Tunnel Vision: An Unauthorized BART Ride

Tunnel Vision

After 6 months of on-and-off-again labor, I released a feature-length film composed mostly of footage obtained by attaching a camera to the front of a BART train.

You can watch the movie in its entirety for free on YouTube, as well as the impromptu panel Q&A I hosted at the Roxie premiere. The Roxie is an important San Francisco nonprofit theater and I want to thank them again for showing my film.

Live Zoom Backgrounds

If you’ve ever been stuck in a Zoom meeting and wished you were on BART instead, I have a few fun looping Zoom backgrounds you can use:

Look at all the fun you can have!

BART Zoom Still

BARTalk Archives

A few months later, I completed scanning old issues of BART’s internal employee newsletter, BARTalk, from 1981 to 2003.

In addition to fun Christmas covers, BARTalk features workaday profiles of life at BART as a station agent, operator, or maintenance person, as well as recaps of anything fun that might be happening at BART. It’s written in a relaxed way you don’t see in their public-facing comms

BARTalk Christmas Cover

My favorite running feature of BARTalk is the internal efficiency award program, which awards clever employees with money commensurate with how much money their idea saves BART. Here is the largest award winner (for a cheap way to reduce the resistance of the third rail).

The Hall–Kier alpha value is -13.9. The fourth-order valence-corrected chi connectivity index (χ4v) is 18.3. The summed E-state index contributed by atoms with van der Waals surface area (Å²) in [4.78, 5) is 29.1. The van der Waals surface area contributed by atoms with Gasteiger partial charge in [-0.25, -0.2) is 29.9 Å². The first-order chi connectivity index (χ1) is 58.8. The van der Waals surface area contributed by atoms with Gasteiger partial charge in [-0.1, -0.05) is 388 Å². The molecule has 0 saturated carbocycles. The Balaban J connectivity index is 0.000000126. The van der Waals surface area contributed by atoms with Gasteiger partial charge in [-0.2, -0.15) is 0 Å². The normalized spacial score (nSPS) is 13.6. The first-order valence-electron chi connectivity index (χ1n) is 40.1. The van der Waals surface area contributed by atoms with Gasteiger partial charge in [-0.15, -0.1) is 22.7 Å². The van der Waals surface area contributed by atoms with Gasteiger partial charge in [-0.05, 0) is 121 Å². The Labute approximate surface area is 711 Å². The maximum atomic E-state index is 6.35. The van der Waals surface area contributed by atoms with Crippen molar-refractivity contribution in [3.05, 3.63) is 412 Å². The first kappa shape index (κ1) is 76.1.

BARTalk Efficiency

The newsletter is also where the district celebrates its own achievements, like its service in the wake of Loma Prieta closing the bay bridge, or winning the International Roadeo (a competition for transit workers).

BARTalk Loma Prieta Cover BARTalk Roadeo Cover

A newsletter like this is also an interesting look at pre-electronic communication at a company that spans a wide geography and thousands of employees. They didn’t have email yet, so some of it is devoted to prosaic stuff like “for sale” listings and social club advertisements.

BARTalk For Sale Listings

I’d like to thank Dany Qumsiyeh, inventor of the linear book scanner, for helping me with the Noisebridge book scanner. I’d also like to thank Michael Healy, from whose collection these newsletters were borrowed.